Modeling the Spread of COVID-19 in Response to Various Surveillance Testing Strategies

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Mackenzie Dalton

Clarkson University
"Modeling the Spread of COVID-19 in Response to Various Surveillance Testing Strategies"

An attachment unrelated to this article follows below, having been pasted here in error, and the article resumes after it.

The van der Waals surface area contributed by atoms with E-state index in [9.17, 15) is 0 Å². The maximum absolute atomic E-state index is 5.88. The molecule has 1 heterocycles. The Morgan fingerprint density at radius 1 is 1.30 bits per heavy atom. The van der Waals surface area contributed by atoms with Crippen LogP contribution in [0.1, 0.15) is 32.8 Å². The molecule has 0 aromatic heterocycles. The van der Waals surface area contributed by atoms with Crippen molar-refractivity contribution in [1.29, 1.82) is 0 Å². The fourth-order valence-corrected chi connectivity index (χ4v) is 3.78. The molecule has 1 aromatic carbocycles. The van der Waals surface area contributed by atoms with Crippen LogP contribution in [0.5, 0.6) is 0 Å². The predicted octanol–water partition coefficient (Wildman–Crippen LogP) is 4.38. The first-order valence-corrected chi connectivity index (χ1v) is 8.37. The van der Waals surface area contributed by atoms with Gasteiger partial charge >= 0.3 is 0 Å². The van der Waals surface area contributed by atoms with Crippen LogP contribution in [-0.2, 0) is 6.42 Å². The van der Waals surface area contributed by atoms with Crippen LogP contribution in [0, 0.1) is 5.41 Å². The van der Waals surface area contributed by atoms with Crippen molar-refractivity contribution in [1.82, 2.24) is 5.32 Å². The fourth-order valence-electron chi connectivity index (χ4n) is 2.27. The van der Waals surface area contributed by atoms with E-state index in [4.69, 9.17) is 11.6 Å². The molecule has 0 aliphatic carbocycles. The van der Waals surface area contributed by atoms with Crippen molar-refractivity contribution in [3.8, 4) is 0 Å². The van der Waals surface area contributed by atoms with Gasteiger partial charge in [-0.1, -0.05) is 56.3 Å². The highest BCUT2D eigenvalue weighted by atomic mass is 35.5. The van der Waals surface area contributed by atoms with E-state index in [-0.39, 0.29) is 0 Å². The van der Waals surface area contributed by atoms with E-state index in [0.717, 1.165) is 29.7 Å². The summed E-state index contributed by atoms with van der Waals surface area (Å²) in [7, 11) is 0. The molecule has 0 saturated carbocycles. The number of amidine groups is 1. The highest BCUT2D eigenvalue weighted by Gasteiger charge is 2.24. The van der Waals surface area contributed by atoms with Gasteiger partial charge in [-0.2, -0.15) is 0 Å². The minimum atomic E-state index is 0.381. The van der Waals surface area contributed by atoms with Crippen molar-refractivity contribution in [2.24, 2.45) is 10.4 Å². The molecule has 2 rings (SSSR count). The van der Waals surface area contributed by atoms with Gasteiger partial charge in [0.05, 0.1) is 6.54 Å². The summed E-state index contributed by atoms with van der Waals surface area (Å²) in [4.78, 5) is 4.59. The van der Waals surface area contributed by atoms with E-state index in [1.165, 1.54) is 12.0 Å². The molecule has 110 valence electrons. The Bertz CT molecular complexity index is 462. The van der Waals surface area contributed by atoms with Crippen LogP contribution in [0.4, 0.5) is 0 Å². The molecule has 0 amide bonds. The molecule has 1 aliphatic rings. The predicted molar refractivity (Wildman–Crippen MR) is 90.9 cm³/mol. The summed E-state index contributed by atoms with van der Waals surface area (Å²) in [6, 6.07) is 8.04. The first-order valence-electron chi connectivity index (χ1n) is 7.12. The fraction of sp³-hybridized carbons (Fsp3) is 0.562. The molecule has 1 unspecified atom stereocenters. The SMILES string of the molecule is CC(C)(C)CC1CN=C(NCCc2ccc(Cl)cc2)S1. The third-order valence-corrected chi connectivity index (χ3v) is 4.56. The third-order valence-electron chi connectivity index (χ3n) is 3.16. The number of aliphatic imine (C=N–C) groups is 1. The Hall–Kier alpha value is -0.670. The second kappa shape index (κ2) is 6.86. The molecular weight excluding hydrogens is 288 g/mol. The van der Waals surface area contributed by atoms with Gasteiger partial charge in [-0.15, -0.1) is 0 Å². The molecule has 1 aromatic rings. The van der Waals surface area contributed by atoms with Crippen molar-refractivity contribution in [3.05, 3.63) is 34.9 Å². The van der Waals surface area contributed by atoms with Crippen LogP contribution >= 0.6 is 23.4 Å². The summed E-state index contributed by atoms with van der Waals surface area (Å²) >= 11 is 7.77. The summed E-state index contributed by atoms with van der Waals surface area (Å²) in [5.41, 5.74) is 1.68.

Since early March 2020, government agencies have utilized a wide variety of non-pharmaceutical interventions to mitigate the spread of COVID-19. At many universities, fundamental issues relating both to the spread of the disease and the ability of administrators to respond to a sudden rise in cases remain. Surveillance testing strategies have been implemented in places that have reopened, to simultaneously monitor community spread and isolate discovered cases. On college campuses, the question remains as to what kind of testing is required to remain safely open. Here, we propose an extension of the SIR model to investigate the effectiveness of various techniques that have been used throughout the pandemic to slow the spread of COVID-19 on college campuses. In particular, we present a minimal mathematical model that includes time-varying testing strategies viewed as a control. We use numerical simulations to show how testing strategies may change in response to averaged disease transmission rates, where such rates are governed by university-specific guidelines (e.g. classroom sizes, ventilation, etc). We show that surveillance testing can be effective if isolation guidelines are followed. Further testing strategies are presented which are more robust to either non-compliance of distancing mandates, or so-called 'superspreader' events.

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